Not Too Hot to Feel Disgusted

I really really wish this NY Times article was from The Onion...I mean, look at that headline. I know it's not surprising, but it should be.

My brain is exploding, and not in a good way.

In Adopting Harsh Tactics, No Inquiry Into Past Use

Published: April 21, 2009

[...] In a series of high-level meetings in 2002, without a single dissent from cabinet members or lawmakers, the United States for the first time officially embraced the brutal methods of interrogation it had always condemned.

This extraordinary consensus was possible, an examination by The New York Times shows, largely because no one involved — not the top two C.I.A. officials who were pushing the program, not the senior aides to President George W. Bush, not the leaders of the Senate and House Intelligence Committees — investigated the gruesome origins of the techniques they were approving with little debate.

According to several former top officials involved in the discussions seven years ago, they did not know that the military training program, called SERE, for Survival, Evasion, Resistance and Escape, had been created decades earlier to give American pilots and soldiers a sample of the torture methods used by Communists in the Korean War, methods that had wrung false confessions from Americans.

Even George J. Tenet, the C.I.A. director who insisted that the agency had thoroughly researched its proposal and pressed it on other officials, did not examine the history of the most shocking method, the near-drowning technique known as waterboarding.

The top officials he briefed did not learn that waterboarding had been prosecuted by the United States in war-crimes trials after World War II and was a well-documented favorite of despotic governments since the Spanish Inquisition; one waterboard used under Pol Pot was even on display at the genocide museum in Cambodia. [...]

Leaked to the news media months after they were first used, the C.I.A.’s interrogation methods would darken the country’s reputation, blur the moral distinction between terrorists and the Americans who hunted them, bring broad condemnation from Western allies and become a ready-made defense for governments accused of torture. The blowback has only intensified since Justice Department legal memos released last week showed that two prisoners were waterboarded 266 times and that C.I.A. interrogators were ordered to waterboard one of the captives despite their belief that he had no more information to divulge. [...]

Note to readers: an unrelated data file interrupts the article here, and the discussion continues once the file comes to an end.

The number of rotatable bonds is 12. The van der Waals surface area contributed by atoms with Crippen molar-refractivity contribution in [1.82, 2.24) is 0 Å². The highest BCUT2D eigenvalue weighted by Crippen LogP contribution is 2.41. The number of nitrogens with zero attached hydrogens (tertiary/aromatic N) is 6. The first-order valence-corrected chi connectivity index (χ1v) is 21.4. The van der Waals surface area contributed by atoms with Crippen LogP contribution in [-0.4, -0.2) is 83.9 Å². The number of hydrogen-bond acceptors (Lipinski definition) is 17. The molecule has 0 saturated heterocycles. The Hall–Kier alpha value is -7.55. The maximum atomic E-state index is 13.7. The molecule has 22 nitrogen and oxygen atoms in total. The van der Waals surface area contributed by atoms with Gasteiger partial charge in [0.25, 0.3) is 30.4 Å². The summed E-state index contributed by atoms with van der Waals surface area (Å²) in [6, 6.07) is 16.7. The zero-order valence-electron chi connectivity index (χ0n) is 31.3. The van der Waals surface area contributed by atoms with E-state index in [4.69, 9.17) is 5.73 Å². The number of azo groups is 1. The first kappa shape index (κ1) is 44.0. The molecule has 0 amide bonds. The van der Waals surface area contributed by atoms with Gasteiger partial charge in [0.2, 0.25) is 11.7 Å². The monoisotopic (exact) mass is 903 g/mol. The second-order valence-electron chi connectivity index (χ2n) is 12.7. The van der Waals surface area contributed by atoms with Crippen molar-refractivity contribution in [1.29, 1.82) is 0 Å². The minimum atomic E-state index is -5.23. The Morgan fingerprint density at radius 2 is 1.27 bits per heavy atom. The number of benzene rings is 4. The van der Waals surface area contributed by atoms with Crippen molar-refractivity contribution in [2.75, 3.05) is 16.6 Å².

Government studies in the 1950s found that Chinese Communist interrogators had produced false confessions from captured American pilots not with some kind of sinister “brainwashing” but with crude tactics: shackling the Americans to force them to stand for hours, keeping them in cold cells, disrupting their sleep and limiting access to food and hygiene. [*]

* Hmmm, these methods sure do sound familiar. Even if you have a bacterium-sized heart, and can't see why torture is wrong---does it really take a genius to figure out that people will say anything if they think it will get them out of hell?

Alex Gibney's Oscar-winning documentary, Taxi to the Dark Side, is incredibly disturbing---it had me sobbing in that angry/devastated way---but I think it should be required viewing in all U.S. high schools.

PS---I was really moved by the interview at the end of the film, with Alex Gibney's father, Frank Gibney. Here's an excerpt from a Six Questions interview at Harper's:

3. Some of the most compelling footage of the film comes in the closing credits in which you include scenes from an interview you conducted with your father, who was a Navy interrogator, and who was obviously distressed about the changes in military tradition that the Bush Administration introduced. Can you tell us about your discussions with your father and how they influenced the film?

My father—Frank Gibney — was a big influence on my life. A longtime journalist and old “Asia hand,” he had learned Japanese during the war so that he could interrogate Japanese prisoners — something he did on Okinawa, one of the bloodiest battles of the Pacific campaign in World War II.

At the time, there had been many reports of Japanese torturing Americans. Further, there was a pervasive view that the Japanese were a new kind of enemy, one that was so fanatical that some of its soldiers (kamikaze) would use airplanes to fly suicide missions. (Sound familiar?) But my father and his fellow interrogators were not taught “coercive interrogation techniques.” They didn’t waterboard anyone as a matter of policy. Just the opposite, they practiced rapport building techniques that were extremely effective in eliciting information despite the supposed “fanatical nature” of the prisoners.

Most important, my father felt that, by not engaging in retribution, he was adhering to a higher standard. “We never forgot,” he says in the film, “that behind the facade of wartime hatreds, there was a central rule of law which people abided by. It was something we believed in. It was what made America different.”

As a former Navy interrogator, he was furious about the Abu Ghraib scandal. As more details emerged about the way that torture appeared to be part of a wide-ranging policy, he was even more enraged. He encouraged me to take on this project. While I was working on “Taxi,” I visited him in Santa Barbara just before he died. One day, he said: “Go get your video camera; I have something I want to say.” We had to turn off the oxygen machine so he would be audible. A foreign policy conservative, he raged against Rumsfeld, Cheney and Bush for upending the very values that he had defended as a soldier. His anger, and his belief that we could — and did — do better offered a ray of hope in a bleak film.

1 comment:

Ms. Sushi said...

I cannot believe they're not going to prosecute anyone involved. It's disgraceful.

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